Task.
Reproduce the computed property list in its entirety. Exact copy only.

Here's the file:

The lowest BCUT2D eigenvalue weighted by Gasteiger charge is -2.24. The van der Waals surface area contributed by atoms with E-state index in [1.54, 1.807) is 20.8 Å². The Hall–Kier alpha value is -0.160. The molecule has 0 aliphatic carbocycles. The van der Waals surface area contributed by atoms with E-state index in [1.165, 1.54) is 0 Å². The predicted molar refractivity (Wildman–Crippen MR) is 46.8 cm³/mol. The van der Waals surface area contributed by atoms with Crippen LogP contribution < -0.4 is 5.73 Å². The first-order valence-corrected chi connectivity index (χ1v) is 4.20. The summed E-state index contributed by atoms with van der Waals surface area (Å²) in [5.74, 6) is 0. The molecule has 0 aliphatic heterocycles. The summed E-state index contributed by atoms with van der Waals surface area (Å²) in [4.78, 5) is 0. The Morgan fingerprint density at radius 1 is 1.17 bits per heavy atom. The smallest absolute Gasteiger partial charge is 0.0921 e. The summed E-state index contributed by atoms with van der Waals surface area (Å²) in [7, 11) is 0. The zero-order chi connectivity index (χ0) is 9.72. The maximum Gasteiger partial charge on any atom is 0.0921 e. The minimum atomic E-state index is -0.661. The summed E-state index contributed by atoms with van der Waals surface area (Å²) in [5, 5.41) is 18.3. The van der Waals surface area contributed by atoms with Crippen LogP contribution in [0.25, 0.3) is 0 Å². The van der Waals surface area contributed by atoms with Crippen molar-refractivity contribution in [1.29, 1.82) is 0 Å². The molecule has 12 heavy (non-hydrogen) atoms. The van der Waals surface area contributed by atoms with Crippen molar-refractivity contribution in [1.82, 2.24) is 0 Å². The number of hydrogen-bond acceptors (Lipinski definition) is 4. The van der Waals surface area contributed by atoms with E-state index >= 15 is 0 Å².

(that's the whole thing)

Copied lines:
The lowest BCUT2D eigenvalue weighted by Gasteiger charge is -2.24. The van der Waals surface area contributed by atoms with E-state index in [1.54, 1.807) is 20.8 Å². The Hall–Kier alpha value is -0.160. The molecule has 0 aliphatic carbocycles. The van der Waals surface area contributed by atoms with E-state index in [1.165, 1.54) is 0 Å². The predicted molar refractivity (Wildman–Crippen MR) is 46.8 cm³/mol. The van der Waals surface area contributed by atoms with Crippen LogP contribution < -0.4 is 5.73 Å². The first-order valence-corrected chi connectivity index (χ1v) is 4.20. The summed E-state index contributed by atoms with van der Waals surface area (Å²) in [5.74, 6) is 0. The molecule has 0 aliphatic heterocycles. The summed E-state index contributed by atoms with van der Waals surface area (Å²) in [4.78, 5) is 0. The Morgan fingerprint density at radius 1 is 1.17 bits per heavy atom. The smallest absolute Gasteiger partial charge is 0.0921 e. The summed E-state index contributed by atoms with van der Waals surface area (Å²) in [7, 11) is 0. The zero-order chi connectivity index (χ0) is 9.72. The maximum Gasteiger partial charge on any atom is 0.0921 e. The minimum atomic E-state index is -0.661. The summed E-state index contributed by atoms with van der Waals surface area (Å²) in [5, 5.41) is 18.3. The van der Waals surface area contributed by atoms with Crippen LogP contribution in [0.25, 0.3) is 0 Å². The van der Waals surface area contributed by atoms with Crippen molar-refractivity contribution in [1.29, 1.82) is 0 Å². The molecule has 12 heavy (non-hydrogen) atoms. The van der Waals surface area contributed by atoms with Crippen molar-refractivity contribution in [1.82, 2.24) is 0 Å². The number of hydrogen-bond acceptors (Lipinski definition) is 4. The van der Waals surface area contributed by atoms with E-state index >= 15 is 0 Å².